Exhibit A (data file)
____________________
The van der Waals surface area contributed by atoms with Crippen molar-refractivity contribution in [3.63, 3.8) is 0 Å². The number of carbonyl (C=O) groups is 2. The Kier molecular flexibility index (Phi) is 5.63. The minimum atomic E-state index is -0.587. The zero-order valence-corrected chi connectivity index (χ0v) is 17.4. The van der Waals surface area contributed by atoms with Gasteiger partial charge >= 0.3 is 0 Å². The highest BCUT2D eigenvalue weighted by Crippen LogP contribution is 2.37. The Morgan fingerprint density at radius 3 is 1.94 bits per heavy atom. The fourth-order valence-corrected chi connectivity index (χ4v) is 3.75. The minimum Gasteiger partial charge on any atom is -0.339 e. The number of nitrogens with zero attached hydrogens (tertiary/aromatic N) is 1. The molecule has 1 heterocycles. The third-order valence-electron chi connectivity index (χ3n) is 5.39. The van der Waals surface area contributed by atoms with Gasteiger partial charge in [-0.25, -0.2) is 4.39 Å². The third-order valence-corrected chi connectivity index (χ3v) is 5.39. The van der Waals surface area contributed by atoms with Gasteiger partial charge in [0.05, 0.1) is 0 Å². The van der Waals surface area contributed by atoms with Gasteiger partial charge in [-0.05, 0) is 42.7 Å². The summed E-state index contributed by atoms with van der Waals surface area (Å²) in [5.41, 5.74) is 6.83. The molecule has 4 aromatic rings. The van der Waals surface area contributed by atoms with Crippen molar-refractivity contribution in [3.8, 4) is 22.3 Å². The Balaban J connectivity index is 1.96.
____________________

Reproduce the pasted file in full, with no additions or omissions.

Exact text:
The van der Waals surface area contributed by atoms with Crippen molar-refractivity contribution in [3.63, 3.8) is 0 Å². The number of carbonyl (C=O) groups is 2. The Kier molecular flexibility index (Phi) is 5.63. The minimum atomic E-state index is -0.587. The zero-order valence-corrected chi connectivity index (χ0v) is 17.4. The van der Waals surface area contributed by atoms with Gasteiger partial charge >= 0.3 is 0 Å². The highest BCUT2D eigenvalue weighted by Crippen LogP contribution is 2.37. The Morgan fingerprint density at radius 3 is 1.94 bits per heavy atom. The fourth-order valence-corrected chi connectivity index (χ4v) is 3.75. The minimum Gasteiger partial charge on any atom is -0.339 e. The number of nitrogens with zero attached hydrogens (tertiary/aromatic N) is 1. The molecule has 1 heterocycles. The third-order valence-electron chi connectivity index (χ3n) is 5.39. The van der Waals surface area contributed by atoms with Gasteiger partial charge in [-0.25, -0.2) is 4.39 Å². The third-order valence-corrected chi connectivity index (χ3v) is 5.39. The van der Waals surface area contributed by atoms with Gasteiger partial charge in [0.05, 0.1) is 0 Å². The van der Waals surface area contributed by atoms with Gasteiger partial charge in [-0.05, 0) is 42.7 Å². The summed E-state index contributed by atoms with van der Waals surface area (Å²) in [5.41, 5.74) is 6.83. The molecule has 4 aromatic rings. The van der Waals surface area contributed by atoms with Crippen molar-refractivity contribution in [3.8, 4) is 22.3 Å². The Balaban J connectivity index is 1.96.